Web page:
Current State of Procurement
Working with some of the world’s best companies has given me a good view of procurement and supply chain over the years. As we exit 2019, we’ve made much progress, elevating the importance and status of our profession. Many firms have clearly articulated strategies that deliver year on year price reductions, restructured operations to separate transactional activity from strategic activity, and have designed multiple supply networks to meet the needs of specific market segments.
Overall, as procurement professionals, we have failed to progress developing rigorous category strategies, planning, and fail to optimize the opportunities available from detailed plans and well-executed cross-business/cross-functional business category strategies. Many of the firms I have visited in the last three years are just now embarking on developing a category planning approach. Many companies are still working with a centric, functional approach rather than recognizing that procurement is a business-wide process. Many businesses tend to have an annual, sometimes even quarter by quarter, business horizon rather than a forward-looking multi-year strategy. Many firms have not sufficiently invested to leverage technology to manage the current state and are in no position to look to the future state where data analytics and digital disruption will be a way of life. With robotic process automation, the internet of things, and automation with Artificial Intelligence are considered futuristic, and the reality is that they are here now. Data scientists are in high demand among progressive procurement, and supply chain-oriented companies.
The most surprising thing to me is that most companies do not have detailed maps of the suppliers in the supply chain. For me, this is some of the most critical intel a procurement or supply chain executive must have. It is impossible to have social responsibility, anti-slavery/forced labor, environmental or risk management programs without knowing all the suppliers in the supply chain. Knowing just the suppliers in tier one is not enough.
While we have made significant progress in the past decade, the challenges of a rapidly changing environment will force our firms to have renewed strategies that are forward-looking. The days where we chased low-cost labor around the globe are in our rear view. Far too often found out too late that our source of low labor costs put us at risk from natural disasters, political regulation and was temporary at best as standards of living are on the rise. In all cases, automation offsets low-cost labor. Robots work 24 hours a day, 24/7, never get tired or sick, and quality and productivity are consistent. Another lesson is that many organizations are building facilities close to the markets they serve in smaller footprints, making the supply chains more secure, agile, and flexible.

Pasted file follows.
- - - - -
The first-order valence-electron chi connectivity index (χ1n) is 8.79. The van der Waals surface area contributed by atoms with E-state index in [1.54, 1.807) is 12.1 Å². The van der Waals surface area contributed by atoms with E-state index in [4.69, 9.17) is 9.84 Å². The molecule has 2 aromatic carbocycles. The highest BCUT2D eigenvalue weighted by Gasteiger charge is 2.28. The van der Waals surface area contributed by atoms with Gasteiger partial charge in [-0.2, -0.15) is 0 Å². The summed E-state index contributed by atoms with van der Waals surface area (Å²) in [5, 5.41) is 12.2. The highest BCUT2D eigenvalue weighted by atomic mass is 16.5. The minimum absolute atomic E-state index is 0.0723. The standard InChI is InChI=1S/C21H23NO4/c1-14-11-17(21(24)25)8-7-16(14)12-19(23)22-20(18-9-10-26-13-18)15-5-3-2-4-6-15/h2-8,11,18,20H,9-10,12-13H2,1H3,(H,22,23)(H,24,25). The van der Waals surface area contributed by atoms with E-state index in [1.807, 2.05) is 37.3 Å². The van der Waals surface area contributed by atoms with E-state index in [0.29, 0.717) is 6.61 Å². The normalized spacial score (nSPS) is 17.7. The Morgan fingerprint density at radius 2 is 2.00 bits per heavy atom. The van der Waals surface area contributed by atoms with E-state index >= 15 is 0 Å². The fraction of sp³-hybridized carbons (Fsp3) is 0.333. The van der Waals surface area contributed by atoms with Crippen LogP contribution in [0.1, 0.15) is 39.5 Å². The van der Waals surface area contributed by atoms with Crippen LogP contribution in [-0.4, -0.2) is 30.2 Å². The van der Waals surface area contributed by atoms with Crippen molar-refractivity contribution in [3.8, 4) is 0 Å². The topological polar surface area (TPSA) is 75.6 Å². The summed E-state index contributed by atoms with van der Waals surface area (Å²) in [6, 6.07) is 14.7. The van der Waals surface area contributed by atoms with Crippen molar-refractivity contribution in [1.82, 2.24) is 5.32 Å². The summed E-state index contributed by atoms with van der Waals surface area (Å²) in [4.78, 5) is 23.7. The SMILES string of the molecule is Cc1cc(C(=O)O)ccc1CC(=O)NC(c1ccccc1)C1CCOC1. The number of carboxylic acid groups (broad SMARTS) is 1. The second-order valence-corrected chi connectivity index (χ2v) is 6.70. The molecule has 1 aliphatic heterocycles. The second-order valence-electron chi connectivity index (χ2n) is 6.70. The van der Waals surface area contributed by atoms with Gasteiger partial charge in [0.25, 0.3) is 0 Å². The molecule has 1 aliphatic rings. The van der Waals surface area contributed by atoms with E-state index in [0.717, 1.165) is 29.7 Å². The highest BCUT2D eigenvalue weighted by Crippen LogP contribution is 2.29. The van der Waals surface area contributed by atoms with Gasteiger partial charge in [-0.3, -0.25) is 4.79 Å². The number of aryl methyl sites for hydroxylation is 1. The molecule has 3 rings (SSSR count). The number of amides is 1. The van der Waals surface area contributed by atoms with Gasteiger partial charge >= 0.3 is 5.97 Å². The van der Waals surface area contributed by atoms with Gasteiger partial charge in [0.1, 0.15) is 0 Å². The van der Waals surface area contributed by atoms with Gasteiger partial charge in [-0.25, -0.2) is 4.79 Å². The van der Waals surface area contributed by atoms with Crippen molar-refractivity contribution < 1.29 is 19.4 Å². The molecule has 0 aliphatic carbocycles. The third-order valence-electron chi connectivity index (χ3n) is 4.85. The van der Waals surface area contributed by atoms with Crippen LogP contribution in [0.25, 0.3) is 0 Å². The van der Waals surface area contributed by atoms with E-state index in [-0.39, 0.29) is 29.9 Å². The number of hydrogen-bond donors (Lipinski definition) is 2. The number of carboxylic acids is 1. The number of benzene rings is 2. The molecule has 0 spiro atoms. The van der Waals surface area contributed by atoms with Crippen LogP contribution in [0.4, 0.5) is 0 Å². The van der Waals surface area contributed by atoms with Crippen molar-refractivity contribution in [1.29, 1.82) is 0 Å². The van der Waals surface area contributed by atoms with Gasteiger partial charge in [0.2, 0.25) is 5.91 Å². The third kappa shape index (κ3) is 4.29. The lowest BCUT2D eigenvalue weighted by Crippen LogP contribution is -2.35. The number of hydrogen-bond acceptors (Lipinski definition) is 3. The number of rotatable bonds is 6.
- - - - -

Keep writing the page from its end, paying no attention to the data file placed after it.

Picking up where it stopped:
Strategies for the next decade
- Enhance category management and develop robust strategies that are forward-thinking
- Redesign the procurement process with the understanding that is a business-wide process with many owners, not a functional activity
- Invest in bringing the technology up to manage the current state. Many companies are reluctant to invest in technology. Failure to do so will put the company at a competitive disadvantage and perhaps extinct
- Build a TCO approach focused on total value. You could be getting low prices but higher production or management costs
- Develop full supply chain maps of the supply chain along with real social responsibility and risk management programs
- Provide the procurement teams with a comprehensive business orientation; in the past decade some organizations have compartmentalized jobs. When this is the case, individuals and groups fail to understand the business, company, and business strategies.
- Manage succession planning and develop bench strength and a continuous recruiting
- Develop a supplier relationship management program that rewards innovation, speed to market, business alignment and value contribution
- Develop the individuals and teams in your business. Many groups need a program that goes back to basics and develops the population to build, drive and execute well-planned category strategies
- Develop and train procurement leaders to look forward and create new processes, systems, and comprehensive business programs to cope with digitization, disruption, rapid product change, and supply chain agility
The changes I have seen in procurement have been challenging, exciting, and thought-provoking. The reality is that we are at the crossroads of change. While you may not agree with the current state of procurement and strategies for the future, I urge you to assess your organization and make a strategic commitment for the decade ahead.
Are you ready for the 2020s?